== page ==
Most vending machines use a variety of mechanisms to identify what monetary value is attached to each bill and coin inserted into the machine. A one dollar bill will differ from a five dollar bill in its patterning, and vending machines are equipped with scanners to check for correct ink type, reaction to UV light, and specific elements that distinguish one bill type from another.

Small coins will be identified by their diameter, width, number of ridges, and electrical conductivity. For example, a dime has 118 ridges and measures only 0.053 inches in diameter.

Once the machine has correctly identified the bills/coins and added up the total, it will calculate how much change is required based on the price of the chosen item. Then, the machine will use its stored change to refund the customer with small coins.

What If the Vending Machine is Out of Coins?

Many machines will not accept cash payments if they do not have enough money in their hopper to provide change for the purchase. However, most modern vending machines are capable of signaling to the customer that only exact change is accepted, allowing customers with enough money to still purchase an item. Other machines will be automatically switched into “out of order” mode to prevent transactions entirely when they are low or completely empty of change.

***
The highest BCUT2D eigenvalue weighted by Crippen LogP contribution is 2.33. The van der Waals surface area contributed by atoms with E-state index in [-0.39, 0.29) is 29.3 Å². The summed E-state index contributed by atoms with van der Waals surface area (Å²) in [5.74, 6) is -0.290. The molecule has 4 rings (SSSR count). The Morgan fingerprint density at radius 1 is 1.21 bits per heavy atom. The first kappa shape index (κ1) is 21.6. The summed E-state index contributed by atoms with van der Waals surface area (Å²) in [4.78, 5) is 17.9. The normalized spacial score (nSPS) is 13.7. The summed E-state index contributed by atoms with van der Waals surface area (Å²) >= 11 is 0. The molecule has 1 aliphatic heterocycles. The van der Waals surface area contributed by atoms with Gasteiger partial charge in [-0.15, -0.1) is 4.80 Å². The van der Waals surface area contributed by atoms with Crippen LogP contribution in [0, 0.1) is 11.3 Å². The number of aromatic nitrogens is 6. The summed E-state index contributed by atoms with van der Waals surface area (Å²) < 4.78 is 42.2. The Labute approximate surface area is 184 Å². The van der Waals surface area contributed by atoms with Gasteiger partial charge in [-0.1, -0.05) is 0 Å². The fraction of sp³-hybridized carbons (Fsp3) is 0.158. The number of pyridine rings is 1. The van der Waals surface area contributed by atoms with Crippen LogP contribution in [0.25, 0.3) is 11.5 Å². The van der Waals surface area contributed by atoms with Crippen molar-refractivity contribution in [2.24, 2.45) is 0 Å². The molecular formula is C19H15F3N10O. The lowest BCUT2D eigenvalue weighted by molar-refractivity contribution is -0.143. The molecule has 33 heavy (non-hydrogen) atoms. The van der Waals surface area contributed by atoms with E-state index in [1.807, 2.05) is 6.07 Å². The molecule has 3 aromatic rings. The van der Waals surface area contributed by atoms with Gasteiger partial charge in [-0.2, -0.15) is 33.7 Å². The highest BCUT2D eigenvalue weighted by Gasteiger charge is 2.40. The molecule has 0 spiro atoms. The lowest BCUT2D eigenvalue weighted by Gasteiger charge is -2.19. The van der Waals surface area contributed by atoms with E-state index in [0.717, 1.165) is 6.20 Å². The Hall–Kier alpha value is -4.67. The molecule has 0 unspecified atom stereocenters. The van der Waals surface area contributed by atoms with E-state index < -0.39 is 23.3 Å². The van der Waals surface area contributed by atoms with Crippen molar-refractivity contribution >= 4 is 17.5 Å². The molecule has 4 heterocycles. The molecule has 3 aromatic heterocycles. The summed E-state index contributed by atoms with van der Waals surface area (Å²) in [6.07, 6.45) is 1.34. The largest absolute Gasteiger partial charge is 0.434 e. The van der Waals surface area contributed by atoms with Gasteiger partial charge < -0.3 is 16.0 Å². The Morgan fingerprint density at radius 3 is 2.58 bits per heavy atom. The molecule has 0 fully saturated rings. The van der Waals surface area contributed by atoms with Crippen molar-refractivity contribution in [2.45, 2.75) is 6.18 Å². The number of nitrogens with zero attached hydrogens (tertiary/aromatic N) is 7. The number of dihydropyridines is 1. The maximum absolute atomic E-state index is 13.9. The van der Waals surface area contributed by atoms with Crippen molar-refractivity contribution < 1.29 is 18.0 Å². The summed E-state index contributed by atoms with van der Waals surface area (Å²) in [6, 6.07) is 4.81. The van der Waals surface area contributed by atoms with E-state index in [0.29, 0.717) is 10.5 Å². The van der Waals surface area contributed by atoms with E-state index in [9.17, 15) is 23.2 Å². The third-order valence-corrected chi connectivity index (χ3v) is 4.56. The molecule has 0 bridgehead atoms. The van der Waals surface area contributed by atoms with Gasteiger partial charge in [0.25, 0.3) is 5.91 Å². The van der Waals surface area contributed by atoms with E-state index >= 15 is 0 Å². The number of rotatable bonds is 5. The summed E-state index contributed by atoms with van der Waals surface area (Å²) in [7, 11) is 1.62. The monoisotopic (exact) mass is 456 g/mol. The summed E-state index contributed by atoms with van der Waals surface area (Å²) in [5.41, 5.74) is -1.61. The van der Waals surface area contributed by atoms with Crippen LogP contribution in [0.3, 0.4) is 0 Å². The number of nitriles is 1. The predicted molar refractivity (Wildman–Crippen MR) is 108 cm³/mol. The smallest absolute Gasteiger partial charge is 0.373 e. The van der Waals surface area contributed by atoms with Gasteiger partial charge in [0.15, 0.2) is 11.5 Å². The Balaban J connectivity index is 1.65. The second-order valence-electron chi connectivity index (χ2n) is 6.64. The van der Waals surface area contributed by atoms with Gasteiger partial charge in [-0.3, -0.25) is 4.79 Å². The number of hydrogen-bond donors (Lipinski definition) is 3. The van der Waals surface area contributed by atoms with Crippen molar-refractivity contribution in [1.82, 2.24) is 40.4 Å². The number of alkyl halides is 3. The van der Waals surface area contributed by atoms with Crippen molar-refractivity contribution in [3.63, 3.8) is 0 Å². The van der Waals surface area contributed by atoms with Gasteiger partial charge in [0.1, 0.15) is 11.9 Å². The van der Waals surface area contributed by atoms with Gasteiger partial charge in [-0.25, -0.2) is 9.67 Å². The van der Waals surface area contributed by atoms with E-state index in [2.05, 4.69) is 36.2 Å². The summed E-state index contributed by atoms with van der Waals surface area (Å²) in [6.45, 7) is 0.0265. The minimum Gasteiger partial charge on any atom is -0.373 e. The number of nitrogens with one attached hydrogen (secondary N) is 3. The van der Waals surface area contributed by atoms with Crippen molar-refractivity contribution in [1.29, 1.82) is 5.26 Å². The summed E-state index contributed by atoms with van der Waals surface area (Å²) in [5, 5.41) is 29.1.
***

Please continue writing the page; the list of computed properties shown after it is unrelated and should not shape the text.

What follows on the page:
Can You Use Vending Machines to Convert Money?

A person taking a change from a cashier

Most vending machines can, in fact, be used to convert money. Not every vending machine will be capable of this handy trick, but most vending machines will be. The process to convert money with a vending machine is incredibly simple. All you have to do is insert your small coins (dimes, nickels) in appropriate amounts and then press the coin return button.

If you’re looking for specific coins, such as quarters for a laundry machine or loonies for a cart at a grocery store, you’ll need to count out your smaller change precisely to ensure you get it right. If you’re just looking to lighten up your wallet/make space for other items, you can insert all of your change and the machine will simply return the largest denominations it can.

Keep in mind that a vending machine only has so much change inside, so you will likely only be able to change out a few dollars at each machine. Another caveat is that some machines will simply return the same coins you put inside rather than exchanging them for quarters or higher-value coins.